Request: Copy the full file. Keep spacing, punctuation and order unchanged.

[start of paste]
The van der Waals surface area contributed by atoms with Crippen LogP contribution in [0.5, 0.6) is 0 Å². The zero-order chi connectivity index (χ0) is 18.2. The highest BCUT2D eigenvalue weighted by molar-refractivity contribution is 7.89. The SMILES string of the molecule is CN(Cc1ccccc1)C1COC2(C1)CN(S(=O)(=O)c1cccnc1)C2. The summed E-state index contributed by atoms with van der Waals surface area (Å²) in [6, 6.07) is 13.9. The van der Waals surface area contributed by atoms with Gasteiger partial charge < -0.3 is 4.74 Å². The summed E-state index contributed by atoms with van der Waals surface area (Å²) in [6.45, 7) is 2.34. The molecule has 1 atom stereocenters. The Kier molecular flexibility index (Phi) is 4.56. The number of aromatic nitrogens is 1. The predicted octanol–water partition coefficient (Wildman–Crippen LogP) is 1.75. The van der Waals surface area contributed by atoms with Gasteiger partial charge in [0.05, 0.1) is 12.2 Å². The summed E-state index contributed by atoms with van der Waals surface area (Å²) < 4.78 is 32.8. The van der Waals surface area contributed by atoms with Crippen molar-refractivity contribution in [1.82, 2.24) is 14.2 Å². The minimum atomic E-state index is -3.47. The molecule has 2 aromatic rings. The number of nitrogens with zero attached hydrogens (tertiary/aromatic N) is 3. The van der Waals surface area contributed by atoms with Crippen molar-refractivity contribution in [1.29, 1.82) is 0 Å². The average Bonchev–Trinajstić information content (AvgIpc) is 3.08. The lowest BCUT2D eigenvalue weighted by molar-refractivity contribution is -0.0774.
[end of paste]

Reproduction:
The van der Waals surface area contributed by atoms with Crippen LogP contribution in [0.5, 0.6) is 0 Å². The zero-order chi connectivity index (χ0) is 18.2. The highest BCUT2D eigenvalue weighted by molar-refractivity contribution is 7.89. The SMILES string of the molecule is CN(Cc1ccccc1)C1COC2(C1)CN(S(=O)(=O)c1cccnc1)C2. The summed E-state index contributed by atoms with van der Waals surface area (Å²) in [6, 6.07) is 13.9. The van der Waals surface area contributed by atoms with Gasteiger partial charge < -0.3 is 4.74 Å². The summed E-state index contributed by atoms with van der Waals surface area (Å²) in [6.45, 7) is 2.34. The molecule has 1 atom stereocenters. The Kier molecular flexibility index (Phi) is 4.56. The number of aromatic nitrogens is 1. The predicted octanol–water partition coefficient (Wildman–Crippen LogP) is 1.75. The van der Waals surface area contributed by atoms with Gasteiger partial charge in [0.05, 0.1) is 12.2 Å². The summed E-state index contributed by atoms with van der Waals surface area (Å²) < 4.78 is 32.8. The van der Waals surface area contributed by atoms with Crippen molar-refractivity contribution in [1.82, 2.24) is 14.2 Å². The minimum atomic E-state index is -3.47. The molecule has 2 aromatic rings. The number of nitrogens with zero attached hydrogens (tertiary/aromatic N) is 3. The van der Waals surface area contributed by atoms with Crippen molar-refractivity contribution in [1.29, 1.82) is 0 Å². The average Bonchev–Trinajstić information content (AvgIpc) is 3.08. The lowest BCUT2D eigenvalue weighted by molar-refractivity contribution is -0.0774.